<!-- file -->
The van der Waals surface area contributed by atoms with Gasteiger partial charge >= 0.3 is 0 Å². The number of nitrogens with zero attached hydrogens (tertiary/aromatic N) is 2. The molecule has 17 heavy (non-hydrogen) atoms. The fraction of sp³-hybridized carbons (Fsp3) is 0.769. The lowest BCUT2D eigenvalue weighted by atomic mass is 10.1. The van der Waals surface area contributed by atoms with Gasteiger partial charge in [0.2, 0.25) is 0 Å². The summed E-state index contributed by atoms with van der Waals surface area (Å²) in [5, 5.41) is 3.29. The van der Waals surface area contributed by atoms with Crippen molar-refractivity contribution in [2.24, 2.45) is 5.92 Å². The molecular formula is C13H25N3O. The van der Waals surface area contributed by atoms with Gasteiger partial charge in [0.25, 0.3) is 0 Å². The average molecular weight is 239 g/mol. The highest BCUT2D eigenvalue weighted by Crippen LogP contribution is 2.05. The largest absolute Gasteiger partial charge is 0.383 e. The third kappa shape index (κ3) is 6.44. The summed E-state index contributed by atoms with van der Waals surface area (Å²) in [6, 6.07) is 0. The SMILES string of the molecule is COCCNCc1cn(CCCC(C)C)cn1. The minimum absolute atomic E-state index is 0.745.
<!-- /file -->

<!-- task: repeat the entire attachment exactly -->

The van der Waals surface area contributed by atoms with Gasteiger partial charge >= 0.3 is 0 Å². The number of nitrogens with zero attached hydrogens (tertiary/aromatic N) is 2. The molecule has 17 heavy (non-hydrogen) atoms. The fraction of sp³-hybridized carbons (Fsp3) is 0.769. The lowest BCUT2D eigenvalue weighted by atomic mass is 10.1. The van der Waals surface area contributed by atoms with Gasteiger partial charge in [0.2, 0.25) is 0 Å². The summed E-state index contributed by atoms with van der Waals surface area (Å²) in [5, 5.41) is 3.29. The van der Waals surface area contributed by atoms with Crippen molar-refractivity contribution in [2.24, 2.45) is 5.92 Å². The molecular formula is C13H25N3O. The van der Waals surface area contributed by atoms with Gasteiger partial charge in [0.25, 0.3) is 0 Å². The average molecular weight is 239 g/mol. The highest BCUT2D eigenvalue weighted by Crippen LogP contribution is 2.05. The largest absolute Gasteiger partial charge is 0.383 e. The third kappa shape index (κ3) is 6.44. The summed E-state index contributed by atoms with van der Waals surface area (Å²) in [6, 6.07) is 0. The SMILES string of the molecule is COCCNCc1cn(CCCC(C)C)cn1. The minimum absolute atomic E-state index is 0.745.